I turned fifty-five in January. I know the current feel-good advice is that age is just a number, that you are as young as you feel, that forty is the new twenty, that I have years of healthy, happy, productive life ahead of me and so on and so on.
It’s true that I’m healthier and more active than my father was at my age and that I will probably make it beyond the sixty-nine years that turned out to be all the time he had. In all probability, I have another twenty-five to thirty years to go.
With luck and money, I should be healthy and mentally competent for at least fifteen of those.
After seventy, my body will start to run down and there is an increasing chance that my mind will begin to unravel, slowly stripping me of all the things that make me me. I will become a faded photograph of myself, reminding those who knew me of who I was, reminding me of what I have lost and presenting the rest of the world with the old man I have become.
Sometimes I wonder whether I would recognise the old man I will become if I met him today and whether I would be proud of who he is and how he lives.
I hope he is someone who has accepted the reality of being old without railing against it, who is not afraid to die, but who can still find a reason to live. I hope he has learned to express the love he feels for the people around him before he loses the opportunity altogether. I hope he is still curious about what will happen next. I hope he has replaced impotent rage with a focused determination to change what he can. I hope he has taken full advantage of having less and less to lose and risks challenging the things he knows to be wrong. I hope his wife is the centre of his world and that he done everything that he can to bring her safety and happiness and the absolute certainty that she is loved and cherished.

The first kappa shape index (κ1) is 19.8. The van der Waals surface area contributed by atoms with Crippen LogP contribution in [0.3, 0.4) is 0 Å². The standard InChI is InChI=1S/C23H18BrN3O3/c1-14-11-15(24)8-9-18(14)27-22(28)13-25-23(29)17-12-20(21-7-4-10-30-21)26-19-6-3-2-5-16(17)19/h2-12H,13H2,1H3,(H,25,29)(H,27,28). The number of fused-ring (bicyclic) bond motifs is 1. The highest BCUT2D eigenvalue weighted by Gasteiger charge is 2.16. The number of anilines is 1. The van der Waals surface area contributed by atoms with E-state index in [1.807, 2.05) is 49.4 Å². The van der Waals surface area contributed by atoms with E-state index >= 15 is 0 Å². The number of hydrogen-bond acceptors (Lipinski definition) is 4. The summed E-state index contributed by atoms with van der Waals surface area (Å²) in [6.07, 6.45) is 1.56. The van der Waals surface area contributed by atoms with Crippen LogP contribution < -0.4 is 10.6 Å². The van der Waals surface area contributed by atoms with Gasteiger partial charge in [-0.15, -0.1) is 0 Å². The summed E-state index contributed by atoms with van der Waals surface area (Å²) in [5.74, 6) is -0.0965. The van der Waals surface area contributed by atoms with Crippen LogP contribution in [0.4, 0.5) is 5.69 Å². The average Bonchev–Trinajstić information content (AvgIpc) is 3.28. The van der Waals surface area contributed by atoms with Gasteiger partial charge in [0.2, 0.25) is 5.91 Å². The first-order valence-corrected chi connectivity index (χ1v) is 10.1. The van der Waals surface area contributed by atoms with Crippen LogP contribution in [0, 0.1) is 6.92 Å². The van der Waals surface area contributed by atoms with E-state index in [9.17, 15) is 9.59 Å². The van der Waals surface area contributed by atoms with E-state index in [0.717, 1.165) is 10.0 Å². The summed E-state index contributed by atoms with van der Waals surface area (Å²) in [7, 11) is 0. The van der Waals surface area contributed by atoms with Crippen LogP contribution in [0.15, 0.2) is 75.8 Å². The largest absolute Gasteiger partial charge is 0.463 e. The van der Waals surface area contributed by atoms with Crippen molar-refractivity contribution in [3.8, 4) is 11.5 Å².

I fear that he will be frail and afraid; consumed with grief for all the things he never was and all the things he has lost and afraid of the indignities to come. I fear that he will push people away with his anger and bitterness, that he will cling to life at any cost because he is afraid to die. I fear that his wife will die before him. I fear that he will know that his mind has failed but no longer be sure about what that means.
I am an atheist. I choose to believe that death is the end of my personal world. I can’t prove that I’m right but it seems the most plausible explanation of the world as I have experienced it.
I watched both my parents die. One moment I was beside someone I loved. The next there was nothing left but the body their consciousness used to occupy.
I can see that, at a certain point, death is a release. At another point it is the final slap in the face from an uncaring universe. Either way, it is final, irrevocable. Heat runs to cold. Life leads to death. That’s all there is.
If you’ve read this far, you may be feeling a little uncomfortable. In the present day, sharing the intimate details of ageing and death is as taboo as sharing the intimate details of sex and childbirth were for the Victorians: we acknowledge their existence, we make oblique references to them but it is poor form to discuss the messy details with strangers.